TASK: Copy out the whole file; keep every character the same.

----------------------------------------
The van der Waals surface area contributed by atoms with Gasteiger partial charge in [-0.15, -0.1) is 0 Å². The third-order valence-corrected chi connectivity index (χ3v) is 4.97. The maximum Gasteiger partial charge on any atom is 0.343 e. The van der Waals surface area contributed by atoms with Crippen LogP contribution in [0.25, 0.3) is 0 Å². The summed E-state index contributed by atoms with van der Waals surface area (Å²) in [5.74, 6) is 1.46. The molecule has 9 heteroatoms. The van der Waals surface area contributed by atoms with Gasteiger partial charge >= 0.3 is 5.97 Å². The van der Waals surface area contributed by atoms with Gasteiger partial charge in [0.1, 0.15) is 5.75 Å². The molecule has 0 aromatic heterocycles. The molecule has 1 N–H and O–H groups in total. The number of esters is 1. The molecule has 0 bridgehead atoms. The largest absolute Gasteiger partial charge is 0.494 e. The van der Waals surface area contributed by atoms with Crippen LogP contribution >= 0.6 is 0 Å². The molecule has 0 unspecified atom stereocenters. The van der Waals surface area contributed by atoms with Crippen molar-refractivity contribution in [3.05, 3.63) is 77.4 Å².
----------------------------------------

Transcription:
The van der Waals surface area contributed by atoms with Gasteiger partial charge in [-0.15, -0.1) is 0 Å². The third-order valence-corrected chi connectivity index (χ3v) is 4.97. The maximum Gasteiger partial charge on any atom is 0.343 e. The van der Waals surface area contributed by atoms with Crippen LogP contribution in [0.25, 0.3) is 0 Å². The summed E-state index contributed by atoms with van der Waals surface area (Å²) in [5.74, 6) is 1.46. The molecule has 9 heteroatoms. The van der Waals surface area contributed by atoms with Gasteiger partial charge >= 0.3 is 5.97 Å². The van der Waals surface area contributed by atoms with Gasteiger partial charge in [0.1, 0.15) is 5.75 Å². The molecule has 0 aromatic heterocycles. The molecule has 1 N–H and O–H groups in total. The number of esters is 1. The molecule has 0 bridgehead atoms. The largest absolute Gasteiger partial charge is 0.494 e. The van der Waals surface area contributed by atoms with Crippen LogP contribution >= 0.6 is 0 Å². The molecule has 0 unspecified atom stereocenters. The van der Waals surface area contributed by atoms with Crippen molar-refractivity contribution in [3.05, 3.63) is 77.4 Å².